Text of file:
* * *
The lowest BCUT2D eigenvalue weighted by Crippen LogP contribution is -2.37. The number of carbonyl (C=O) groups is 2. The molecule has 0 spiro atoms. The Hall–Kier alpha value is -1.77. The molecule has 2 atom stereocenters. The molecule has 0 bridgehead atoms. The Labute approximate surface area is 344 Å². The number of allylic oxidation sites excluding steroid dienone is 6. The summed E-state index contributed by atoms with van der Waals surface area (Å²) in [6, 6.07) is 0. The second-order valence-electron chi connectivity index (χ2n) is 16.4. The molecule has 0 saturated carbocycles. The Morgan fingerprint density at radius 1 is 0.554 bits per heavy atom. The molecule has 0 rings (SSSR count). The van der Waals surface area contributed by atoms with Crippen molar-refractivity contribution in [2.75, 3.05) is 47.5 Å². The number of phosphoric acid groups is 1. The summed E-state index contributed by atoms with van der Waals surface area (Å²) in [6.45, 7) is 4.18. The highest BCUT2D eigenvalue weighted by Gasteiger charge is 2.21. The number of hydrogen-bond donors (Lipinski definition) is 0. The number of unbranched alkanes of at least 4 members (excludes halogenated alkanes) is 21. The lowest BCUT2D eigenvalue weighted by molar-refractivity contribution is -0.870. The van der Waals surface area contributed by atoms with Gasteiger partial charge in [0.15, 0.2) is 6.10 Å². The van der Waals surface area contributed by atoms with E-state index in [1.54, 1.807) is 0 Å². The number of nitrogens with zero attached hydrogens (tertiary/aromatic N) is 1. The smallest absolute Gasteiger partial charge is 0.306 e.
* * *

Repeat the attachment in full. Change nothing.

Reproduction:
The lowest BCUT2D eigenvalue weighted by Crippen LogP contribution is -2.37. The number of carbonyl (C=O) groups is 2. The molecule has 0 spiro atoms. The Hall–Kier alpha value is -1.77. The molecule has 2 atom stereocenters. The molecule has 0 bridgehead atoms. The Labute approximate surface area is 344 Å². The number of allylic oxidation sites excluding steroid dienone is 6. The summed E-state index contributed by atoms with van der Waals surface area (Å²) in [6, 6.07) is 0. The second-order valence-electron chi connectivity index (χ2n) is 16.4. The molecule has 0 saturated carbocycles. The Morgan fingerprint density at radius 1 is 0.554 bits per heavy atom. The molecule has 0 rings (SSSR count). The van der Waals surface area contributed by atoms with Crippen molar-refractivity contribution in [2.75, 3.05) is 47.5 Å². The number of phosphoric acid groups is 1. The summed E-state index contributed by atoms with van der Waals surface area (Å²) in [6.45, 7) is 4.18. The highest BCUT2D eigenvalue weighted by Gasteiger charge is 2.21. The number of hydrogen-bond donors (Lipinski definition) is 0. The number of unbranched alkanes of at least 4 members (excludes halogenated alkanes) is 21. The lowest BCUT2D eigenvalue weighted by molar-refractivity contribution is -0.870. The van der Waals surface area contributed by atoms with Gasteiger partial charge in [0.15, 0.2) is 6.10 Å². The van der Waals surface area contributed by atoms with E-state index in [1.54, 1.807) is 0 Å². The number of nitrogens with zero attached hydrogens (tertiary/aromatic N) is 1. The smallest absolute Gasteiger partial charge is 0.306 e.